Thierry Fremaux on ‘Lumière,’ the World’s First Film, the Artistry of Louis Lumière

Fremaux presents “Lumière!” a 114-film omnibus at the 19th UniFrance Rendez-Vous

Thierry Fremaux
Copyright: Marcel Hartman

PARIS — “Just saw this so wonderful masterpiece for competition this year in Cannes,” announced Thierry Fremaux, as on Friday he bounded into a theater at the Gaumont Capucines, just down from the Place d’Opera in Paris.

Fremaux, as so oftenin public, was of course joking. He was at the cinema wearing his other cap as the director of Lyon’s Lumière Institut, to present and provide live commentary to “Lumière!” an omnibus feature film of shorts shot by Louis Lumière and his operators between 1895 and 1905. Some distributors who caught the presentation instanced it as a highlight of the UniFrance Rendez-Vous with French Cinema, of which it formed part.

As Fremaux commented in Paris presenting “Lumière!” most people can name around five Lumière shorts, with “Workers Leaving the Lumière Factory” and “The Arrival Of A Train At La Ciotat Station” near the top of the list. A few might be able to get up to 10. But Louis Lumière and his team shot 1,422 between 1895 and 1905. 114 of the 50-second shorts are showcased in “Lumière!” which is edited and narrated by Fremaux. Sold by Wild Bunch and world premiering at the Toronto Festival, “Lumière!” forms part of a drive to bring the Lumières’ work to a far wider audience. It would be a spoiler to go into too much detail about “Lumière!” But here are five things Fremaux said while presenting or commentating “Lumière!” about the movies of, for many, the world’s first filmmakers.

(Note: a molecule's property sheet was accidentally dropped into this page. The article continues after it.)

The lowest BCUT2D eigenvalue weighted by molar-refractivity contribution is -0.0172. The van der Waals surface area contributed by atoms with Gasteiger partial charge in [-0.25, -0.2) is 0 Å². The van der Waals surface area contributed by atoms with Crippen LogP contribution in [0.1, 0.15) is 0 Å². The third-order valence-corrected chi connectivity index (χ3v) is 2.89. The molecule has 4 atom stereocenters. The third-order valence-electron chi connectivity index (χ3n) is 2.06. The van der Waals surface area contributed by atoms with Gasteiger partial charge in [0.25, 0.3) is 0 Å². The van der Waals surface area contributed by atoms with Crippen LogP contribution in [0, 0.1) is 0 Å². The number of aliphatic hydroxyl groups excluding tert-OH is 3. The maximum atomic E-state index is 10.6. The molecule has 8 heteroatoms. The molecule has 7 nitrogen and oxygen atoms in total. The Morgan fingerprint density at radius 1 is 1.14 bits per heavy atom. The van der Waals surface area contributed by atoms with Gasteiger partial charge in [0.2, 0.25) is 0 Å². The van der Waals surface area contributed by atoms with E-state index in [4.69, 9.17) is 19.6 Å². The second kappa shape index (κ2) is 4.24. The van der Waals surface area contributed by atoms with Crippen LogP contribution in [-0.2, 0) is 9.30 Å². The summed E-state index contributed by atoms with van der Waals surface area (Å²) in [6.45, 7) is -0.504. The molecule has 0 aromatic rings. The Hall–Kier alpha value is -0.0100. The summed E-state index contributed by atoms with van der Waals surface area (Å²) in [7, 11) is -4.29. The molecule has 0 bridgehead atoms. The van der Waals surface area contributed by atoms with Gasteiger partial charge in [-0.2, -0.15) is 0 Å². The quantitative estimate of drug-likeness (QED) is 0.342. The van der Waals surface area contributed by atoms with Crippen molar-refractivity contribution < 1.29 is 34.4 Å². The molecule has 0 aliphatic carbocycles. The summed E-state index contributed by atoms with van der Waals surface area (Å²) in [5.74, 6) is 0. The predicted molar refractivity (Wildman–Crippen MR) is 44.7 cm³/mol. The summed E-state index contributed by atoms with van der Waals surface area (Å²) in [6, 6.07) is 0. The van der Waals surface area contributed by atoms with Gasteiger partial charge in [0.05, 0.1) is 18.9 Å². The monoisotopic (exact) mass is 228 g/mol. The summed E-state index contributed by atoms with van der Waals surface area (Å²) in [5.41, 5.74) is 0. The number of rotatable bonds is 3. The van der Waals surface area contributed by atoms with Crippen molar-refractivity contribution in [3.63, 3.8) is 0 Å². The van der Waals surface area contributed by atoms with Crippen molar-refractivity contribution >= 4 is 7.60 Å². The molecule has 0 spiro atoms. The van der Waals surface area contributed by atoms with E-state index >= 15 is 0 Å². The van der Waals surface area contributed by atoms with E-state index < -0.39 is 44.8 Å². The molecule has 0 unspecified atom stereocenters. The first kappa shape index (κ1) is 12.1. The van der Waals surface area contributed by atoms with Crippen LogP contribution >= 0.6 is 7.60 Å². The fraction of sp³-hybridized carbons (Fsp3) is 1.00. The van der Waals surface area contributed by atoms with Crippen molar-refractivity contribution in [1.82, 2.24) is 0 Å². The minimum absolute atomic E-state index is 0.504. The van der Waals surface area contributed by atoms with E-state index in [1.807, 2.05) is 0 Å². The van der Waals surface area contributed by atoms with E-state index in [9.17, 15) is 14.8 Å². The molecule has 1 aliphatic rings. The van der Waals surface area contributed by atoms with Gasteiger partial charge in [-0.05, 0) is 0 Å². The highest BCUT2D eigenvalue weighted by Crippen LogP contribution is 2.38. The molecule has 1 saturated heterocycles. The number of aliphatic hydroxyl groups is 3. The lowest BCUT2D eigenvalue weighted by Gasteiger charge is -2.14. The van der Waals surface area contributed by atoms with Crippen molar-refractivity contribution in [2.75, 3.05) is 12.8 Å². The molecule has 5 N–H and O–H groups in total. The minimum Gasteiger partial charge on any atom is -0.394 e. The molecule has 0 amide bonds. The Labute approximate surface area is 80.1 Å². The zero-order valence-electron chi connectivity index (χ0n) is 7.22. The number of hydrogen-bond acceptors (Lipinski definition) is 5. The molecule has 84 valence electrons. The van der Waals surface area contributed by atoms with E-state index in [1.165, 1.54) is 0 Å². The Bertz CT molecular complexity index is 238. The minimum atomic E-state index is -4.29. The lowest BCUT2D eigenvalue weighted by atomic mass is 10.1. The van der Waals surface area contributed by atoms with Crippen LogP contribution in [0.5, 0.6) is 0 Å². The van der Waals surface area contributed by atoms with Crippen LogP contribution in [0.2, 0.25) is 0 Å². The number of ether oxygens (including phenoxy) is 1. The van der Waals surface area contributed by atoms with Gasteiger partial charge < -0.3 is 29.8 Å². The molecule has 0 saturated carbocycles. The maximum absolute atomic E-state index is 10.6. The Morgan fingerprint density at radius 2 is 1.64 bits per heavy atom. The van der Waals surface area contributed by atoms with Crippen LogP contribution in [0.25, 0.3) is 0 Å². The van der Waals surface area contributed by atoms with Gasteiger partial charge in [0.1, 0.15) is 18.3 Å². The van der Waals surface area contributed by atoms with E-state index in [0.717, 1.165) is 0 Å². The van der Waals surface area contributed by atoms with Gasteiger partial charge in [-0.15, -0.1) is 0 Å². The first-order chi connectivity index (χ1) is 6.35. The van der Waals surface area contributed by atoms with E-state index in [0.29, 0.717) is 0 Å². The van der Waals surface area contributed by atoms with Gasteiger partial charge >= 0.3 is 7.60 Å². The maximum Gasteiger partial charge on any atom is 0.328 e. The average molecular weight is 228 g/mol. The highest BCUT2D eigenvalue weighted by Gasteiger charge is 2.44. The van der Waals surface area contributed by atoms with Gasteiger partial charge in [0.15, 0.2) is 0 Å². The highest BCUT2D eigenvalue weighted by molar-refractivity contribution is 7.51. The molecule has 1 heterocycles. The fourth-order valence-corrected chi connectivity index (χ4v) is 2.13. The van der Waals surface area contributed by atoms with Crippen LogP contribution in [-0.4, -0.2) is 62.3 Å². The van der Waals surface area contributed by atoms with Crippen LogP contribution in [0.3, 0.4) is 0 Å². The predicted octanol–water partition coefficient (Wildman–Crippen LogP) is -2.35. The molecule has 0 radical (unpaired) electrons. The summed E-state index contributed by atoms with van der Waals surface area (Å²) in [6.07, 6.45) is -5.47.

Though many people think they know what film’s title and when it was shot and can make a sporting guess at the film itself. If the world’s first film was one made for a mass paying public in a event dedicated only to film it is, many people would claim, “Workers Leaving the Lumière Factory,” shot on March 19 1895. (In Paris, Fremaux preferred to talk about the “Lumière Cinematograph’s first film”) But there are three versions, “Lumière!” showing them all. None of them are dated,  the case it seems of most of Lumiéres’ films. A contemporary report talked about the film shot on March 19 featuring a horse, so that rules out one version, which has a dog but sans horse. The other two versions must be judged by which looks more likely to have shot in March, from the workers’ clothes and the shadows they cast. What this uncertainty almost certainly means is that, after making what’s said to be the world’s first film, the Lumière brothers also made the world’s first remake, Fremaux joked.